After several weeks and months of not getting around to it, the Mrs. and I finally sat down to watch Hidden Figures. Lately, I have been contemplating the plight of the American woman and her historic, and current roles of wife, mother, sister, friend, colleague and so much more in our society.

In the wake of the #MeToo movement that has swept our world over the last year, I have found myself wondering how I have wronged, disrespected, and been insensitive to females over my lifetime.

On December 15th, 2016, Dylann Roof, of Columbia SC, was found guilty on all thirty-three federal charges against him that spawned from the “Charleston Church Shooting” hate crimes in Charleston, South Carolina.

On June 17th, 2015, Roof, a white 21-year old, entered “Mother” Emmanuel AME church in Charleston, attended Bible Study, and during the closing prayer and benediction, he commenced to shoot and kill nine parishioners before fleeing the scene. All victims were black.

The victims were: Cynthia Marie Graham Hurd, Susie Jackson, Ethel Lee Lance, Depayne Middleton-Doctor, Tywanza Sanders, Daniel Simmons, Sharonda Coleman-Singleton, Myra Thompson, and the Senior Pastor and State Senator, Clementa C Pinckney. They now are forever known as the Charleston 9.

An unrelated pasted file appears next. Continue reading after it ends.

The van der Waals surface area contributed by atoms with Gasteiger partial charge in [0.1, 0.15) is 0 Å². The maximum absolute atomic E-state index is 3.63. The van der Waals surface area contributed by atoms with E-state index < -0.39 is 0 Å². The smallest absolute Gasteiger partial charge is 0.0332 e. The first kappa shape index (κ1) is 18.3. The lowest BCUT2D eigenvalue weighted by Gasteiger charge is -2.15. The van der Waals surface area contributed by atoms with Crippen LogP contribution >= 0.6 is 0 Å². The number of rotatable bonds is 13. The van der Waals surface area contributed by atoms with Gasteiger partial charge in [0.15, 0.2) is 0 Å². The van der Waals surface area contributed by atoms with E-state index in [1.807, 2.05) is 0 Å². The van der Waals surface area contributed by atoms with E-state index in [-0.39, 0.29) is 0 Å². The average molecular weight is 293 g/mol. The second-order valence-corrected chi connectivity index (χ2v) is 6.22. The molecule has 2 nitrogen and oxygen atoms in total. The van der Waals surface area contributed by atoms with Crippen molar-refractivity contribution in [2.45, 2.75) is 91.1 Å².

During court proceedings and recorded testimony, Roof claimed that he wanted to incite a “race war.” Roof owned a website, which he called, “The Last Rhodesian,” where he expressed neo-Nazi sentiments, and posted pictures with white supremacist-type symbols. He also outlined his manifesto against non-white races.

I recently watched the 2014 film Selma, which stars Michael Oyelowo, Oprah Winfrey, and Common. The stage is set around Selma, Alabama, Edmund Pettus bridge, and the infamous "Bloody Sunday" march that took place there in 1965.

Two characters touched me: Jimmie Lee Jackson, and James Reeb, who both lost their lives marching against voting discrimination. Jackson, a black Alabaman, who marched with his mother and grandfather, was shot by a Alabama State trooper; and Reeb, a white Bostonian minister, was beaten to death by White Supremacists. Watching and studying these two lives after watching the film, and the glaring lack of justice in their murders, was eye-opening.


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